|Modern Greek name: Ellás a republic in SE Europe, occupying the S part of the Balkan Peninsula and many islands in the Ionian and Aegean Seas; site of two of Europe's earliest civilizations (the Minoan and Mycenaean); in the classical era divided into many small independent city-states, the most important being Athens and Sparta; part of the Roman and Byzantine Empires; passed under Turkish rule in the late Middle Ages; became an independent kingdom in 1827; taken over by a military junta (1967--74); the monarchy was abolished in 1973; became a republic in 1975; a member of the European Union. Official language: Greek. Official religion: Eastern (Greek) Orthodox. Currency: euro. Capital: Athens. Pop: 10 977 000 (2004 est). Area: 131 944 sq km (50 944 sq miles)Related: Hellenic|
|a screen or mat covered with a dark material for shielding a camera lens from excess light or glare.|
|a printed punctuation mark (‽), available only in some typefaces, designed to combine the question mark (?) and the exclamation point (!), indicating a mixture of query and interjection, as after a rhetorical question.|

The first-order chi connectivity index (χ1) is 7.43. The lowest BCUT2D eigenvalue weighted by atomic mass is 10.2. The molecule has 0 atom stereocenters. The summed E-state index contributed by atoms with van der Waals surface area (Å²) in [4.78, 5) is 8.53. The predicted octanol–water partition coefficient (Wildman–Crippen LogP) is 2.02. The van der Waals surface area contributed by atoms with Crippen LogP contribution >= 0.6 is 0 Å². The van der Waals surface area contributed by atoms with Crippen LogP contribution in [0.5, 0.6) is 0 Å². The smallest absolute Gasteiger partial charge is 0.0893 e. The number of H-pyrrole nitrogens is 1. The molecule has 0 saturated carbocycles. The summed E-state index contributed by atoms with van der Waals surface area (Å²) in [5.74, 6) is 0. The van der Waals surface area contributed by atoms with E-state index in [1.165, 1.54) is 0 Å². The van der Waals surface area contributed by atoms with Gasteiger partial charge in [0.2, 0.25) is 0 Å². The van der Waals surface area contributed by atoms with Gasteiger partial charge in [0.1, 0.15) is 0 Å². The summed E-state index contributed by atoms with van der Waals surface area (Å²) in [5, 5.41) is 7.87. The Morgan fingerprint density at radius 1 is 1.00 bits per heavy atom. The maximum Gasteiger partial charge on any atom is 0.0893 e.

Note: Greece is a member of NATO.
Note: Ancient Greek culture, particularly as developed in Athens, was the principal source of Western civilization.
Note: Tension and fighting between Greece and Turkey has continued for hundreds of years.
Note: It is known for its production of grapes, olives, and olive oil.
orginally consisted of the four provinces of Macedonia, Epirus, Achaia, and Peleponnesus. In Acts 20:2 it designates only the Roman province of Macedonia. Greece was conquered by the Romans B.C. 146. After passing through various changes it was erected into an independent monarchy in 1831. Moses makes mention of Greece under the name of Javan (Gen. 10:2-5); and this name does not again occur in the Old Testament till the time of Joel (3:6). Then the Greeks and Hebrews first came into contact in the Tyrian slave-market. Prophetic notice is taken of Greece in Dan. 8:21. The cities of Greece were the special scenes of the labours of the apostle Paul.